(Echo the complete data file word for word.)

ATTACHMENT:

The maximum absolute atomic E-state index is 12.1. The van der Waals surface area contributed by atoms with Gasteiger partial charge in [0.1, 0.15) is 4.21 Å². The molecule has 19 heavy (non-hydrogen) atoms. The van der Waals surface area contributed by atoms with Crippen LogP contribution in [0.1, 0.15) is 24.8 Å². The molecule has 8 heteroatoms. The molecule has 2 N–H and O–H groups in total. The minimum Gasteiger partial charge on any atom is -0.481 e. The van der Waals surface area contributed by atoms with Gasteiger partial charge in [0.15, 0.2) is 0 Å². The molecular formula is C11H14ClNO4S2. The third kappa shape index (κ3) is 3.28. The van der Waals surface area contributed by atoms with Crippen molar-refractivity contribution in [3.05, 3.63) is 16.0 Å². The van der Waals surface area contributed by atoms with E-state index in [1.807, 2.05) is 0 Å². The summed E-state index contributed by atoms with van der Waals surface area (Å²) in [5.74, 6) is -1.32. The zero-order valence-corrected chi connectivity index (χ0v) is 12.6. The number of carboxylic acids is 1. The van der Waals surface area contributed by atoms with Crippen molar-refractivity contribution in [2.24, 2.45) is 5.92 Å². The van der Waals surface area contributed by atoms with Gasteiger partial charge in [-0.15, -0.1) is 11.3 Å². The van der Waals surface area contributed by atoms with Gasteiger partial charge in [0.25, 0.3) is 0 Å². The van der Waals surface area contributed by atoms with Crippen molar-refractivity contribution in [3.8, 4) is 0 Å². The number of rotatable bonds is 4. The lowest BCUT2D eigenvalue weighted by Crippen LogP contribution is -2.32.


The maximum absolute atomic E-state index is 12.1. The van der Waals surface area contributed by atoms with Gasteiger partial charge in [0.1, 0.15) is 4.21 Å². The molecule has 19 heavy (non-hydrogen) atoms. The van der Waals surface area contributed by atoms with Crippen LogP contribution in [0.1, 0.15) is 24.8 Å². The molecule has 8 heteroatoms. The molecule has 2 N–H and O–H groups in total. The minimum Gasteiger partial charge on any atom is -0.481 e. The van der Waals surface area contributed by atoms with Gasteiger partial charge in [0.15, 0.2) is 0 Å². The molecular formula is C11H14ClNO4S2. The third kappa shape index (κ3) is 3.28. The van der Waals surface area contributed by atoms with Crippen molar-refractivity contribution in [3.05, 3.63) is 16.0 Å². The van der Waals surface area contributed by atoms with E-state index in [1.807, 2.05) is 0 Å². The summed E-state index contributed by atoms with van der Waals surface area (Å²) in [5.74, 6) is -1.32. The zero-order valence-corrected chi connectivity index (χ0v) is 12.6. The number of carboxylic acids is 1. The van der Waals surface area contributed by atoms with Crippen molar-refractivity contribution in [2.24, 2.45) is 5.92 Å². The van der Waals surface area contributed by atoms with Gasteiger partial charge in [-0.15, -0.1) is 11.3 Å². The van der Waals surface area contributed by atoms with Gasteiger partial charge in [0.25, 0.3) is 0 Å². The van der Waals surface area contributed by atoms with Crippen molar-refractivity contribution in [3.8, 4) is 0 Å². The number of rotatable bonds is 4. The lowest BCUT2D eigenvalue weighted by Crippen LogP contribution is -2.32.